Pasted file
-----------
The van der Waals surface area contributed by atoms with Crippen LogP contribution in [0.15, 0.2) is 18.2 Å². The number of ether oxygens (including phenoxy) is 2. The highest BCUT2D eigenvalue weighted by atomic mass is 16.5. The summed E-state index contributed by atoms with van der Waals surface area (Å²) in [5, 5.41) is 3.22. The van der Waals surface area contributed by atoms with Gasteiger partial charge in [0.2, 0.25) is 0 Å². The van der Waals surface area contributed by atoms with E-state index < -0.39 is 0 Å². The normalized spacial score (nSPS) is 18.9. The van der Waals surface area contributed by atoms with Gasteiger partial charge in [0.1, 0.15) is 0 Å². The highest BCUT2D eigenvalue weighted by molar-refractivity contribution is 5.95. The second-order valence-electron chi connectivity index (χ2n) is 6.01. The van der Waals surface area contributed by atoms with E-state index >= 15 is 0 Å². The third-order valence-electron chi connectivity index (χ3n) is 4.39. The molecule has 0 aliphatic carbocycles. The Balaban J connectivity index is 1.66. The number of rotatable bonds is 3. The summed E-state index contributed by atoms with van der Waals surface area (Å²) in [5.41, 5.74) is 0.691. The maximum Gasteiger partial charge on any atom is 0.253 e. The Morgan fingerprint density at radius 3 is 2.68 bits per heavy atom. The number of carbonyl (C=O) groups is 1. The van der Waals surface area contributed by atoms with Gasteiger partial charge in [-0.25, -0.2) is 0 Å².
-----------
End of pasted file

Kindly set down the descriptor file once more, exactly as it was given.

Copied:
The van der Waals surface area contributed by atoms with Crippen LogP contribution in [0.15, 0.2) is 18.2 Å². The number of ether oxygens (including phenoxy) is 2. The highest BCUT2D eigenvalue weighted by atomic mass is 16.5. The summed E-state index contributed by atoms with van der Waals surface area (Å²) in [5, 5.41) is 3.22. The van der Waals surface area contributed by atoms with Gasteiger partial charge in [0.2, 0.25) is 0 Å². The van der Waals surface area contributed by atoms with E-state index < -0.39 is 0 Å². The normalized spacial score (nSPS) is 18.9. The van der Waals surface area contributed by atoms with Gasteiger partial charge in [0.1, 0.15) is 0 Å². The highest BCUT2D eigenvalue weighted by molar-refractivity contribution is 5.95. The second-order valence-electron chi connectivity index (χ2n) is 6.01. The van der Waals surface area contributed by atoms with E-state index >= 15 is 0 Å². The third-order valence-electron chi connectivity index (χ3n) is 4.39. The molecule has 0 aliphatic carbocycles. The Balaban J connectivity index is 1.66. The number of rotatable bonds is 3. The summed E-state index contributed by atoms with van der Waals surface area (Å²) in [5.41, 5.74) is 0.691. The maximum Gasteiger partial charge on any atom is 0.253 e. The Morgan fingerprint density at radius 3 is 2.68 bits per heavy atom. The number of carbonyl (C=O) groups is 1. The van der Waals surface area contributed by atoms with Gasteiger partial charge in [-0.25, -0.2) is 0 Å².